6. You have more freedom to change around your Facebook page since it’s HTML based (but this can be a bad thing when you go to page to leave a comment and there’s a big flash application that slows down your computer and an annoying song you can’t turn off because the flash app is in the way).

What do they think of MySpace and Facebook?  Generally, it’s a time waster.  They get on one of them when they have nothing else to do, or they have time to waste.  Both MySpace and Facebook are used to communicate with their friends, when the communication does not need an instant response.  But all of them know people who are “addicted” to MySpace or Facebook, spending every waking second trying to find out what everyone else is doing, or checking to see if there are any new comments.

What about e-mail?  For all of them e-mail is snail mail.  They use it for:

  1. formal communication
  2. sending attachments (it’s easier than IM, with less problems)
  3. staying in touch with distant friends or friends in foreign countries (where it’s too expensive to text or phone).

What is the real snail mail for?  Packages.

What about blogs? There was a disinterested “no” from all of them.  They don’t have one, don’t want one, and don’t read them.  When I pressed the 26 year old, he thought about it and admitted he does visit a couple technology news sites that are actually blogs.

E-readers have gotten such hype I couldn’t resist the opportunity to find out what they thought about them. They were puzzled:  “Why wouldn’t you just get the book?”  When I pointed out you could put hundreds of books on them, they were still puzzled:  “Isn’t that what a library is for?”  They conceded they might read an electronic version of a book, but couldn’t fathom having a specialized device to read it:  “Why would you get something that can only do one thing?”

Finally, I asked what they would do if there were no cell phones or computers.  The 17 year old wasn’t fazed: “Find something else to do, like read a book or ride over to my friend’s house.”  The 22 year old was a bit more concerned:  “You mean, like a day or two, or forever?”  (clearly not liking the “forever” option).  The 26 year old didn’t like the forever option either since he works in the technology field.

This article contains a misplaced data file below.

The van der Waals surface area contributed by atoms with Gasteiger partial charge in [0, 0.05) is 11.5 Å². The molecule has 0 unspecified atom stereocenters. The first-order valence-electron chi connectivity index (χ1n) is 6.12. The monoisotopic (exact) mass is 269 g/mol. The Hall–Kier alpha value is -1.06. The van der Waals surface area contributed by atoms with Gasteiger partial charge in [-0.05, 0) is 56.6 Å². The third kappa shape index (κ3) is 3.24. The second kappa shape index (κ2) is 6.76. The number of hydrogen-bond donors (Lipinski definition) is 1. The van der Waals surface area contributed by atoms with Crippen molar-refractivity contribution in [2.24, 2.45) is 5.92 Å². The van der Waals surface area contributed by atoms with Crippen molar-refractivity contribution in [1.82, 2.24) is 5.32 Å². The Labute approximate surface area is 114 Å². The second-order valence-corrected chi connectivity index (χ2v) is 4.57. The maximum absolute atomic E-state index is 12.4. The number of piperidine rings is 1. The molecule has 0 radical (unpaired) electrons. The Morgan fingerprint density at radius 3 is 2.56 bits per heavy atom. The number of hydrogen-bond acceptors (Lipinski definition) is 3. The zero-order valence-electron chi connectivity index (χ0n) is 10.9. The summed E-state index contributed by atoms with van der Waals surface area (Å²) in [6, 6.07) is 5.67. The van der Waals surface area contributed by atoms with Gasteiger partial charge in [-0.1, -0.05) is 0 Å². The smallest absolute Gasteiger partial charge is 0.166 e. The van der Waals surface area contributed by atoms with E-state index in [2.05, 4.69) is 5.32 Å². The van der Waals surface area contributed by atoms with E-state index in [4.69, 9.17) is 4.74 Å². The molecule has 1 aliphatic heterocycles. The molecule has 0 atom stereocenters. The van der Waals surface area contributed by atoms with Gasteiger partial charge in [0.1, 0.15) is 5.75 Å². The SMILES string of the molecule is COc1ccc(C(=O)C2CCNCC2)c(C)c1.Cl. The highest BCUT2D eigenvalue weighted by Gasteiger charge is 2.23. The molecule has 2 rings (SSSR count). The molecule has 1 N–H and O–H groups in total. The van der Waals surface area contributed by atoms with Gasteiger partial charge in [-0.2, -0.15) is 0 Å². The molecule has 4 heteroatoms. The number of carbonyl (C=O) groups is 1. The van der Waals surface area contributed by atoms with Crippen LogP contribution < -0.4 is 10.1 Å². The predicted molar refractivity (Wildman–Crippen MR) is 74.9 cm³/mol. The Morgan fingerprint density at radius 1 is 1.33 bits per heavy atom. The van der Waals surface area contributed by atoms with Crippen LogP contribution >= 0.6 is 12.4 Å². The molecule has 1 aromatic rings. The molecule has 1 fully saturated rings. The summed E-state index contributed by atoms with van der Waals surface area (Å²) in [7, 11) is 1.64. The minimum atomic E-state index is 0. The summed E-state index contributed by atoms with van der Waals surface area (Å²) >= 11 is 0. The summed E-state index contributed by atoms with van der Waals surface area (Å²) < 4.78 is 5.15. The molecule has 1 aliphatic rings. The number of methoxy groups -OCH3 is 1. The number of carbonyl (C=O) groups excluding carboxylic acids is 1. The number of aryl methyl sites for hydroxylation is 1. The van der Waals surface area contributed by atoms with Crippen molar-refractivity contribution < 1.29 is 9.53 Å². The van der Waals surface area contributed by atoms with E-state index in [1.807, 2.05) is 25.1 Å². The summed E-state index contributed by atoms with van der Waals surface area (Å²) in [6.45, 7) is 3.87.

I think they all have a very different concept of technology than my generation does, even those of us who have embraced computer technology since its inception.  It really is an everyday occurrance for them, no more special than a toothbrush. And I guess that is what makes them “natives.”  It is hard for them to understand not being intimately connected to technology.  My 17 year old found it too painful to watch me figuring out how to navigate around a new cell phone last year, that had a totally different interface from the last one (and a few more features).  He finally took it from me and set it up in a matter of seconds, complete with a picture of him as the background.   On the other hand, his brother only two years older reacted to the new release of World of Warcraft much the same as a digital immigrant:  he wasn’t so sure he wanted to take the time to relearn how to play the game with all its new features and content.  He wanted to stick with what he was comfortable with.  In the end, for them, it is just another tool.